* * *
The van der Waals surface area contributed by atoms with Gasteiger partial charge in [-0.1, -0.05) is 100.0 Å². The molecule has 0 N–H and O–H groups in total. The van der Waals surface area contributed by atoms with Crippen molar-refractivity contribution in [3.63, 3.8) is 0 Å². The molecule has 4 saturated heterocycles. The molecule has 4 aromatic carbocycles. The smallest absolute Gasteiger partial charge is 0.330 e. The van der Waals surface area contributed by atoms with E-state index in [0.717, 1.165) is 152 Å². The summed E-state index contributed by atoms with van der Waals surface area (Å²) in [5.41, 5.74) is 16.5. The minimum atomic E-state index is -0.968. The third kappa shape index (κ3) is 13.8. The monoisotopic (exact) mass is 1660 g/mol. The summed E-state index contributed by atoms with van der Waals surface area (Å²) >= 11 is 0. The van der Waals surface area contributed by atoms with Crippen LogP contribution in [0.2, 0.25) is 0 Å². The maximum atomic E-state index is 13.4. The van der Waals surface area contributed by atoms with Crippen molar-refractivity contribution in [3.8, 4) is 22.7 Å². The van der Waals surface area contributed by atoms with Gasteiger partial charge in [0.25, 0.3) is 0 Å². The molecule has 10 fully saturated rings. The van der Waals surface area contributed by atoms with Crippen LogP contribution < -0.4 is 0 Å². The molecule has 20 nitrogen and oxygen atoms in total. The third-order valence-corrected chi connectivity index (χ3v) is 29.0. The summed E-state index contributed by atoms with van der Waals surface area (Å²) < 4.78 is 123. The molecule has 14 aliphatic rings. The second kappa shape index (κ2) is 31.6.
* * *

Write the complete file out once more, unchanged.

The van der Waals surface area contributed by atoms with Gasteiger partial charge in [-0.1, -0.05) is 100.0 Å². The molecule has 0 N–H and O–H groups in total. The van der Waals surface area contributed by atoms with Crippen molar-refractivity contribution in [3.63, 3.8) is 0 Å². The molecule has 4 saturated heterocycles. The molecule has 4 aromatic carbocycles. The smallest absolute Gasteiger partial charge is 0.330 e. The van der Waals surface area contributed by atoms with E-state index in [0.717, 1.165) is 152 Å². The summed E-state index contributed by atoms with van der Waals surface area (Å²) in [5.41, 5.74) is 16.5. The minimum atomic E-state index is -0.968. The third kappa shape index (κ3) is 13.8. The monoisotopic (exact) mass is 1660 g/mol. The summed E-state index contributed by atoms with van der Waals surface area (Å²) >= 11 is 0. The van der Waals surface area contributed by atoms with Crippen LogP contribution in [0.2, 0.25) is 0 Å². The maximum atomic E-state index is 13.4. The van der Waals surface area contributed by atoms with Crippen molar-refractivity contribution in [3.8, 4) is 22.7 Å². The van der Waals surface area contributed by atoms with Gasteiger partial charge in [0.25, 0.3) is 0 Å². The molecule has 10 fully saturated rings. The van der Waals surface area contributed by atoms with Crippen LogP contribution < -0.4 is 0 Å². The molecule has 20 nitrogen and oxygen atoms in total. The third-order valence-corrected chi connectivity index (χ3v) is 29.0. The summed E-state index contributed by atoms with van der Waals surface area (Å²) < 4.78 is 123. The molecule has 14 aliphatic rings. The second kappa shape index (κ2) is 31.6.